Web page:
• Group was familiar with, and implemented Black Powder Safety Regulations. 
  • Group was well organized, well prepared, and professional. 
  • Members/Leaders of group were cooperative during weapons inspections and when following instructions from the historic weapons supervisor. 
  • Group followed park rules and left their camp as they found it, or in better condition than they found it.
Types of Interpreter programs

  • Tours
  • Talks
  • Education
  • Living History
  • Demonstrations
  • Campfire

When dealing with living history, there are three types of interpretive demonstrations that can be given and this depends all on the number of volunteers and the type of demonstration you are putting together. 

  • Individual – This is where one interpreter is used to give a program. Whether it is a tour, talk, or living history demonstration. 
  • Group – This is where you have a group who comes in and demonstrates an activity such as firing demonstrations and maneuvers on the field without an opposing force. 
  • Tactical – This is where you have two groups who conduct programs where opposing sides are used. This is referred to commonly as a reenactment. Although, much smaller in size, and one or two interpreters are used to talk with the crowds. 
This is the basics that we ask that our living history interpreters meet regarding programs. While we stress that authenticity is just as important as the research that goes into building an impression, we do have some basic uniform requirements. We strive for the portrayal of the average Civil War soldier or civilian, and to do so, there has to be a minimum set of standards. No specialty impressions of generals, as our story reflects the common soldier and junior officer.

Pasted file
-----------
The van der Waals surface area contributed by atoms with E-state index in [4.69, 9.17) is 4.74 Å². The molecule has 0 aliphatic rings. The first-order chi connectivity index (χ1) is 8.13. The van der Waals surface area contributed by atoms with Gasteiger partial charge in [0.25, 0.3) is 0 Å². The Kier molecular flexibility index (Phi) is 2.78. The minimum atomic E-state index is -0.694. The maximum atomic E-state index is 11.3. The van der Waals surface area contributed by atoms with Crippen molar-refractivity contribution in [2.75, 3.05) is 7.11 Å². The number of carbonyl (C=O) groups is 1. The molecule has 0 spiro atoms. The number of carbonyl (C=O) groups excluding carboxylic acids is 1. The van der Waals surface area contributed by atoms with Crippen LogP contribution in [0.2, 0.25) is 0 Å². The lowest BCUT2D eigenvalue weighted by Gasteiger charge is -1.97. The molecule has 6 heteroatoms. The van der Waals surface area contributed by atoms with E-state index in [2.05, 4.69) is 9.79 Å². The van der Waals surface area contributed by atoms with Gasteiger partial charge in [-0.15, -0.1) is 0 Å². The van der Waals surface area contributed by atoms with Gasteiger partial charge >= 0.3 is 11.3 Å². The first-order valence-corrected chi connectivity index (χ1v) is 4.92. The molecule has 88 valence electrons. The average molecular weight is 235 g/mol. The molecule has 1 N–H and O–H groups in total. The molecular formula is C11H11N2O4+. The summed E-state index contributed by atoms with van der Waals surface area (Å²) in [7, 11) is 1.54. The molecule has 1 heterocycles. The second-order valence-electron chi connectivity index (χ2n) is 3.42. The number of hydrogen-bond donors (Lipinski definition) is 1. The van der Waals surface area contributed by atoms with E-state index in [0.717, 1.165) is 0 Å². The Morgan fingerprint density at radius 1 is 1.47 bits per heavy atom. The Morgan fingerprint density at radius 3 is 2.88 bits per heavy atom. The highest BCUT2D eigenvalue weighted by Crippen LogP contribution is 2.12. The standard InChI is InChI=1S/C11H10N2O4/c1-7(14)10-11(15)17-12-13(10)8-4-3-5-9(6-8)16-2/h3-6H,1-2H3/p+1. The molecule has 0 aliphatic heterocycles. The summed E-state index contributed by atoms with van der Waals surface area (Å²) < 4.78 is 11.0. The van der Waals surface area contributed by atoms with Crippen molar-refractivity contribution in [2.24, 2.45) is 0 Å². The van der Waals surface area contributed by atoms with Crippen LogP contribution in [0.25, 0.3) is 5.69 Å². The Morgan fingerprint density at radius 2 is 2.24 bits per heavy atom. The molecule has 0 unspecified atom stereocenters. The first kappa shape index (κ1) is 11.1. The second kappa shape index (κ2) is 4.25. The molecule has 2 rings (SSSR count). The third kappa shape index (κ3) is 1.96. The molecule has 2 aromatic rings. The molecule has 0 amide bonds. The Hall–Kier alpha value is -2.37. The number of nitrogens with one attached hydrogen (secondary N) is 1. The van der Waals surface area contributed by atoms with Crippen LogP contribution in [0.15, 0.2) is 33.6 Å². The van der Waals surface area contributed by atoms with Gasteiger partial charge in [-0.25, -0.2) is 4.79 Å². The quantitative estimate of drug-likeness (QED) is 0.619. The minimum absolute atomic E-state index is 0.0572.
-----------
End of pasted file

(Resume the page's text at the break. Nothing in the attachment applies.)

Our interpretative programs, guidelines, historic weapons policies, and uniform standards are based upon the National Park Service. If you are the docent on duty and someone wishes to do a living history at the battlefield, please give them the proper paperwork to fill out.  This is to be done and turned back in before ANY permission is granted to participate in living histories.

Remember, stay away from all of those reenactorisms. Many reenactors, sadly to say, do not represent true facts about the Civil War army and soldier life. This is what I mean by reenactorisms. Compare the two photographs of a reenactor fixing his rations.

See the difference? 

The photograph on the top shows speckleware which one can buy at Wal-mart, wasn't around during the Civil War. This was made popular after the Civil War. Grates, can you imagine soldiers carrying them on campaign? Large iron dutch overs, could be period correct, but iron pots are seen more commonly in photographs, but stored on wagon trains. If you look at the soldier under the big camp scene, you'll see a more researched based camp and how a typical Civil War soldier prepared his rations. More and more people are being sold on the photograph at the top and that is not how things were done in the Civil War, period, end of story, unless you were at a garrison.